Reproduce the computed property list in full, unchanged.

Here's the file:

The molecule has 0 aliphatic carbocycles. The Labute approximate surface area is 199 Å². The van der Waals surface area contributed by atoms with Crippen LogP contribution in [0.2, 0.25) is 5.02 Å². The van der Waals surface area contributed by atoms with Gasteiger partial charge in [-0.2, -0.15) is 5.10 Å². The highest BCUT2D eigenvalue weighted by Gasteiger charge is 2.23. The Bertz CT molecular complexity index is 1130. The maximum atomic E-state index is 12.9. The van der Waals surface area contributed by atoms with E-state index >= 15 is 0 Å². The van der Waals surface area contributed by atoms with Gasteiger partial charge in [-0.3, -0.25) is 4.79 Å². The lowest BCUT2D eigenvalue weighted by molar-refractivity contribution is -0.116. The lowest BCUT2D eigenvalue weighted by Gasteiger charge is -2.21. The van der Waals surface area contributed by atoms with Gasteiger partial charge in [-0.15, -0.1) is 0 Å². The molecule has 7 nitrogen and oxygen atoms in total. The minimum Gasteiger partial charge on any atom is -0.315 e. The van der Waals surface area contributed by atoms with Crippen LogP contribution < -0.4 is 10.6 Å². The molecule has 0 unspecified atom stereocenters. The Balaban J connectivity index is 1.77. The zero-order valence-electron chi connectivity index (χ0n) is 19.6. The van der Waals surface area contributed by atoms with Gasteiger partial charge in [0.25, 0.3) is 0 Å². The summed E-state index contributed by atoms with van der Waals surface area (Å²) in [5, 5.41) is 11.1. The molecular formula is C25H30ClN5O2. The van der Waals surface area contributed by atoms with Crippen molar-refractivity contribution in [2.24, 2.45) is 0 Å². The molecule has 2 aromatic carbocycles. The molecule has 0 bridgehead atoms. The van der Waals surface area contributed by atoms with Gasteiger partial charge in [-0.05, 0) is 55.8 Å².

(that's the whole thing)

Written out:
The molecule has 0 aliphatic carbocycles. The Labute approximate surface area is 199 Å². The van der Waals surface area contributed by atoms with Crippen LogP contribution in [0.2, 0.25) is 5.02 Å². The van der Waals surface area contributed by atoms with Gasteiger partial charge in [-0.2, -0.15) is 5.10 Å². The highest BCUT2D eigenvalue weighted by Gasteiger charge is 2.23. The Bertz CT molecular complexity index is 1130. The maximum atomic E-state index is 12.9. The van der Waals surface area contributed by atoms with E-state index >= 15 is 0 Å². The van der Waals surface area contributed by atoms with Gasteiger partial charge in [-0.3, -0.25) is 4.79 Å². The lowest BCUT2D eigenvalue weighted by molar-refractivity contribution is -0.116. The lowest BCUT2D eigenvalue weighted by Gasteiger charge is -2.21. The van der Waals surface area contributed by atoms with Gasteiger partial charge in [-0.15, -0.1) is 0 Å². The molecule has 7 nitrogen and oxygen atoms in total. The minimum Gasteiger partial charge on any atom is -0.315 e. The van der Waals surface area contributed by atoms with Crippen LogP contribution < -0.4 is 10.6 Å². The molecule has 0 unspecified atom stereocenters. The Balaban J connectivity index is 1.77. The zero-order valence-electron chi connectivity index (χ0n) is 19.6. The van der Waals surface area contributed by atoms with Gasteiger partial charge in [0.25, 0.3) is 0 Å². The summed E-state index contributed by atoms with van der Waals surface area (Å²) in [5, 5.41) is 11.1. The molecular formula is C25H30ClN5O2. The van der Waals surface area contributed by atoms with Crippen molar-refractivity contribution in [2.24, 2.45) is 0 Å². The molecule has 2 aromatic carbocycles. The molecule has 0 bridgehead atoms. The van der Waals surface area contributed by atoms with Gasteiger partial charge in [-0.05, 0) is 55.8 Å².